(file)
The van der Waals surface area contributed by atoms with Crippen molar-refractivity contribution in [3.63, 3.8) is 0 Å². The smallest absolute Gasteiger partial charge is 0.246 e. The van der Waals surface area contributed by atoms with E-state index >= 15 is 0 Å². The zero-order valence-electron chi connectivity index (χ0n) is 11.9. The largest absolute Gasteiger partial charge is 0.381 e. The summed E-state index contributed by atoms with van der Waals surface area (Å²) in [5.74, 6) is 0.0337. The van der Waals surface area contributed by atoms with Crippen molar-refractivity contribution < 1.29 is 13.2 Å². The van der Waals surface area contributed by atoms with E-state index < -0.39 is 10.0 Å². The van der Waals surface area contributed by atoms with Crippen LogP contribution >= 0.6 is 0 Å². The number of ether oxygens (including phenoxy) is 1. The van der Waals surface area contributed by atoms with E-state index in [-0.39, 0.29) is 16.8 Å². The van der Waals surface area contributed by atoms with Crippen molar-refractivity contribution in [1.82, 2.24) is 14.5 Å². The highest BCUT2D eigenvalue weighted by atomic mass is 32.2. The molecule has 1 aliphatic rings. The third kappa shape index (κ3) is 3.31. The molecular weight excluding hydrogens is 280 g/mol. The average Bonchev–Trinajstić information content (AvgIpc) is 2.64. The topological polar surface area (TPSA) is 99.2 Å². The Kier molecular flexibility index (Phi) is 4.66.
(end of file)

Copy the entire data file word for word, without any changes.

The van der Waals surface area contributed by atoms with Crippen molar-refractivity contribution in [3.63, 3.8) is 0 Å². The smallest absolute Gasteiger partial charge is 0.246 e. The van der Waals surface area contributed by atoms with E-state index >= 15 is 0 Å². The zero-order valence-electron chi connectivity index (χ0n) is 11.9. The largest absolute Gasteiger partial charge is 0.381 e. The summed E-state index contributed by atoms with van der Waals surface area (Å²) in [5.74, 6) is 0.0337. The van der Waals surface area contributed by atoms with Crippen molar-refractivity contribution < 1.29 is 13.2 Å². The van der Waals surface area contributed by atoms with E-state index < -0.39 is 10.0 Å². The van der Waals surface area contributed by atoms with Crippen LogP contribution >= 0.6 is 0 Å². The number of ether oxygens (including phenoxy) is 1. The van der Waals surface area contributed by atoms with E-state index in [-0.39, 0.29) is 16.8 Å². The van der Waals surface area contributed by atoms with Crippen molar-refractivity contribution in [1.82, 2.24) is 14.5 Å². The highest BCUT2D eigenvalue weighted by atomic mass is 32.2. The molecule has 1 aliphatic rings. The third kappa shape index (κ3) is 3.31. The molecular weight excluding hydrogens is 280 g/mol. The average Bonchev–Trinajstić information content (AvgIpc) is 2.64. The topological polar surface area (TPSA) is 99.2 Å². The Kier molecular flexibility index (Phi) is 4.66.